Deposit opponents miss the message in the bottle

And here's the part he really doesn't like:

"The bill would require Harford County to establish nine redemption centers. That would cost us $5 million a year to operate — and I am sure the neighbors will not want them. It would also cost about $1 million to establish the centers."

I asked Del. Maggie McIntosh, D-Baltimore, one of the lead sponsors of the measure, about Craig's criticism.

"Those numbers are pulled out of the sky," she said, before making the following suggestion to Craig:

"Why not invest in reverse vending machines at $15,000 per machine? Pick nine or more sites and install several at one site or have grocery stores position them outside. Have one or two drivers empty them daily and take them to the recyling center."

I'm with McIntosh on this.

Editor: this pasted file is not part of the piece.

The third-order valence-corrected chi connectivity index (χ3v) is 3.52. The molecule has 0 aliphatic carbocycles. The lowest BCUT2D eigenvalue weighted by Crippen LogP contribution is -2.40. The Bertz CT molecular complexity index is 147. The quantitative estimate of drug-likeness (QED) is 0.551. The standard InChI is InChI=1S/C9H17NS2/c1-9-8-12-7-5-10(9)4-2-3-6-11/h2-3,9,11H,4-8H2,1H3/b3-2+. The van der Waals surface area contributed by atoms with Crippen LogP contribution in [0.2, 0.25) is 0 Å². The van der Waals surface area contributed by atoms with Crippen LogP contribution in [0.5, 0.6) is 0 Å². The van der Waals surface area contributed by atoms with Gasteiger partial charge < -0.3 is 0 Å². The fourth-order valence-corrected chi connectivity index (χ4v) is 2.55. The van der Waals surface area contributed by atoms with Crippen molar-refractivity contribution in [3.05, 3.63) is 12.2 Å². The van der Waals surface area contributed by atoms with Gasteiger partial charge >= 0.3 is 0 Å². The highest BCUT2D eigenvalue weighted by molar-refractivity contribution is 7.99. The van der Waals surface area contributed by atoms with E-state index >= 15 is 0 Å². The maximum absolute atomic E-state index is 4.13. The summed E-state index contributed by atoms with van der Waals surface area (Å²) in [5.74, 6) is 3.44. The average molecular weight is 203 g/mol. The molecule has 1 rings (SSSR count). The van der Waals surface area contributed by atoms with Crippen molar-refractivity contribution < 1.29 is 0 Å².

I don't have another Shakespeare quote for this point. But here's some advice I got years ago from a college president: "Never make a problem out of an opportunity."

That seems to be what the bottle-deposit opponents are doing, seeing a problem where there's a chance to make some money and help the environment.

Beverage wholesalers earn interest on the deposits — they get to hold all those nickels for 45 days after collecting them from retailers. After 45 days, the deposit money goes to the state.

The state, in turn, pays out the nickel-per-container deposits to the reclamation centers, plus the 3-cent-per-container handling fee. If they want, retailers can get in on the act by setting up those reverse vending machines. Boy Scouts and Girls Scouts, nonprofits — in fact, anyone can get in on this. As Shakespeare might have said: "What's not to like?"

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